Chinese President Xi Jinping sees Prime Minister Narendra Modi as a leader who is willing to stand up for Indian interests and to work together with other countries in the region that are looking to impose constraints on China, a top American Chinese expert has said.
“I think that Xi Jinping sees Prime Minister Modi as a leader who is willing to stand up for Indian interests and to work together with other countries in the region that are looking to impose constraints on China, and particularly the US and Japan, and that’s something, I think Beijing is worried about,” Bonnie S Glaser from Center for Strategic and International Studies (CSIS) said.
Glaser, a senior adviser for Asia and the director of the China Power Project at CSIS, a top American think-tank, based in Washington DC, felt that China does not sees itself as benefitting from a tense relationship with India.
“Very early on Xi Jinping went to Delhi and tried to engage with Prime Minister Modi. I think he had hoped that India would have a policy that would not challenge Chinese interest. But I think it has really not worked out that way as he’s continued to be involved in the South China Sea,” she noted.
“There are obviously differences between the two countries, in the Indian Oceanand other maritime areas. China doesn’t see itself as benefiting from a tense relationship with India. After all, the two countries share a long border,” said Glaser, who is keeping a close watch on the developments in Doklam.
India and China have been locked in a stand-off in Doklam since June 16 after Chinese troops began constructing a road near the Bhutan trijunction.
Glaser, who has served as a member of the Defense Department’s defense policy board China Panel in 1997, said China sees India as a major challenger to it in the long term.
“China sees India as the biggest rising developing power that in the longer run, … could pose challenges. In the near term, China worries most about India’s cooperation with other countries, forging coalitions with other countries like Japan, Australia, and the US, to counter Chinese power influence in the region, so that is a negative set of developments,” she noted.
India, she said, is the only country in the world that opposes explicitly China’s One Belt and One Road Initiative.
“China doesn’t see India as posing very much of a military threat. China hasn’t taken India’s nuclear arsenal, for example, as a major threat to its security, but increasingly sees India as a political threat to China, in part because it is cooperation with lots of other powers to constrain China,” she said.
While Doklam stand-off continues, India’s position and its end result could have large implication on other countries in the region, especially those who have border dispute with China, she noted.
“If China succeeds in having its way with other countries, and certainly with India, this could embolden China to be even more extrapolous, more unbending in dealing with countries with which it has territorial disputes,” Glaser said.
China thinks that its growing economic, political and military power is giving it enough clout to be able to turn these disputes and differences with countries in its own favor, she said.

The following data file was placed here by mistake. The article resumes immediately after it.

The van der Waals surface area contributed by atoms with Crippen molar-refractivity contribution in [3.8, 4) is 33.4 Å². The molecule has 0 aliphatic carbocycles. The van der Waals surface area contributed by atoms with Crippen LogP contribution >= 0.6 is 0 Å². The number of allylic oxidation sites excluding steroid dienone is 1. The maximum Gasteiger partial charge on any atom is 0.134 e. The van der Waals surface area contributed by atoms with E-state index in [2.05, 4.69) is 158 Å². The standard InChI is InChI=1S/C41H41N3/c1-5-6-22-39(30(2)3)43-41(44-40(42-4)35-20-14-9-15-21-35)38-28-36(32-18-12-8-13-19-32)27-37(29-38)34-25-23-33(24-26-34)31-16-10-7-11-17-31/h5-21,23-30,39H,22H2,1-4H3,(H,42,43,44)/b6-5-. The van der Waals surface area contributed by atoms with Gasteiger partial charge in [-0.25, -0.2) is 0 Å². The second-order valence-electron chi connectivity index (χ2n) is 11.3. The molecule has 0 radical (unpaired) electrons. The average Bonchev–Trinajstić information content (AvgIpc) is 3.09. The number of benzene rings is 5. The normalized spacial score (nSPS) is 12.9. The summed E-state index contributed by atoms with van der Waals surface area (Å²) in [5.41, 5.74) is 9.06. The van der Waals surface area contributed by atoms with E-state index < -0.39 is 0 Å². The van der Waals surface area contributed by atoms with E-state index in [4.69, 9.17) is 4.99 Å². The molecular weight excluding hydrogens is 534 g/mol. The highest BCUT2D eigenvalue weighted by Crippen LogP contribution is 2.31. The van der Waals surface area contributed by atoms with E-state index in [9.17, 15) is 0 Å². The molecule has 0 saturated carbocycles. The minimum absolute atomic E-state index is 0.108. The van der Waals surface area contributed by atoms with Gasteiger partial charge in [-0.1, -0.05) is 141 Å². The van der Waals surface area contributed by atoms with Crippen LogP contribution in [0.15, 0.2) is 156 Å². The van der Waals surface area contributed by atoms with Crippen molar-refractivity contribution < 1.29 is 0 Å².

“That’s worrisome to me because we’ve seen China over the last couple of years use economic coercion against countries, South Korea being the latest example of that. Its worrisome if China draws the lesson that it can use economic coercion, military power, political pressure in order to have its way,” she said.
“If China ends up winning, or in other words, if India pulls back its troops, China is able to go ahead and build this road and ultimately India and Bhutan are forced to accept it even though they believe it’s against their national interest, particularly India,” Glaser said.
“That could embolden China further in dealing with territorial disputes with other neighbors,” she said in response to a question.
“China already had a bit of a win with the Philippines with the election of Duterte. There’s now discussion underway of joint development between China and the Philippines, and I think that has emboldened Beijing in dealing with Vietnam, basically forcing the Vietnamese to stop the drilling that has been underway off of Vietnam’s coast,” she observed.
Responding to another question, Glaser said US will avoid getting directly involved because any US involvement really would only make the crisis worse.
“China would dig in its heels even more if the United States is seen as explicitly backing India. The strongest US interest is in de-escalation of the crisis,” she said.
She, however, did not rule out further escalation of the border stand-off.
“Clearly China and India do not have an interest in having a military conflict. But one cannot rule it out,” she said.
One possible outcome, she said, is that this stand-off just continues through the winter when the weather deteriorates and then both sides have to pull out their troops and then there is a sort of gradual stand down.
“China probably cannot build this road during the winter so it would have to wait until next spring, and that might provide a breather, an opportunity for both sides to actually talk about it,” she said.
“Another possibility is that Bhutan steps up, and not necessarily plays the role of mediator, but takes a position that enables China and India to move back their troops,” she added.
“For example, Bhutan could thank India very much for its assistance and say for the time being that India can pull back its forces and perhaps even replace some of those troops with its own troops. That’s another possible face-saving way out. But again I don’t rule out that there could be a military conflict,” Glaser said.